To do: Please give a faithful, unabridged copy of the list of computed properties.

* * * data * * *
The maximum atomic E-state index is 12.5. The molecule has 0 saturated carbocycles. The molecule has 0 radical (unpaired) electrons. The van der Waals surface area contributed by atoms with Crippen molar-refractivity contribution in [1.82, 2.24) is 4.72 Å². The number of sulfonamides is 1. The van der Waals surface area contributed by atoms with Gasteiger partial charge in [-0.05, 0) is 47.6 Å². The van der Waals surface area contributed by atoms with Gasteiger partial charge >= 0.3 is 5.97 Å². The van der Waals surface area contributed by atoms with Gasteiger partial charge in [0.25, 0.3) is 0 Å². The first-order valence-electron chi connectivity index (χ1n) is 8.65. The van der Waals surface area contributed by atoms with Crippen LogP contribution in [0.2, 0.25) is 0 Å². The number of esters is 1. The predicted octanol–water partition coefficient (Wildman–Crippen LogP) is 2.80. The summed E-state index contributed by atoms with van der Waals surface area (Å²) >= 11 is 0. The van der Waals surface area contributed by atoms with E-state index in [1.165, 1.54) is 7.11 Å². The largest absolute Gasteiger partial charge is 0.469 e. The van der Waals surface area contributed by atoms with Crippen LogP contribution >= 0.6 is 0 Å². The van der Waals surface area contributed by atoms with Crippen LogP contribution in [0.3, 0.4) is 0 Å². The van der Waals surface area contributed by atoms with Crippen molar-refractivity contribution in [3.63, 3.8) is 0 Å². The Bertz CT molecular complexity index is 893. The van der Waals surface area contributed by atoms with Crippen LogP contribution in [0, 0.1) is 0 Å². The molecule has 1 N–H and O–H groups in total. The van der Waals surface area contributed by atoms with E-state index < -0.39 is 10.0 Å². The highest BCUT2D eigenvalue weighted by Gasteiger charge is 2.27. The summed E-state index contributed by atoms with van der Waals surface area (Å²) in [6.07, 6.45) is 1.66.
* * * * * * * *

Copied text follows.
The maximum atomic E-state index is 12.5. The molecule has 0 saturated carbocycles. The molecule has 0 radical (unpaired) electrons. The van der Waals surface area contributed by atoms with Crippen molar-refractivity contribution in [1.82, 2.24) is 4.72 Å². The number of sulfonamides is 1. The van der Waals surface area contributed by atoms with Gasteiger partial charge in [-0.05, 0) is 47.6 Å². The van der Waals surface area contributed by atoms with Gasteiger partial charge >= 0.3 is 5.97 Å². The van der Waals surface area contributed by atoms with Gasteiger partial charge in [0.25, 0.3) is 0 Å². The first-order valence-electron chi connectivity index (χ1n) is 8.65. The van der Waals surface area contributed by atoms with Crippen LogP contribution in [0.2, 0.25) is 0 Å². The number of esters is 1. The predicted octanol–water partition coefficient (Wildman–Crippen LogP) is 2.80. The summed E-state index contributed by atoms with van der Waals surface area (Å²) >= 11 is 0. The van der Waals surface area contributed by atoms with E-state index in [1.165, 1.54) is 7.11 Å². The largest absolute Gasteiger partial charge is 0.469 e. The van der Waals surface area contributed by atoms with Crippen LogP contribution >= 0.6 is 0 Å². The van der Waals surface area contributed by atoms with Crippen LogP contribution in [0.3, 0.4) is 0 Å². The van der Waals surface area contributed by atoms with Crippen molar-refractivity contribution in [3.63, 3.8) is 0 Å². The Bertz CT molecular complexity index is 893. The van der Waals surface area contributed by atoms with Crippen LogP contribution in [0, 0.1) is 0 Å². The molecule has 1 N–H and O–H groups in total. The van der Waals surface area contributed by atoms with E-state index < -0.39 is 10.0 Å². The highest BCUT2D eigenvalue weighted by Gasteiger charge is 2.27. The summed E-state index contributed by atoms with van der Waals surface area (Å²) in [6.07, 6.45) is 1.66.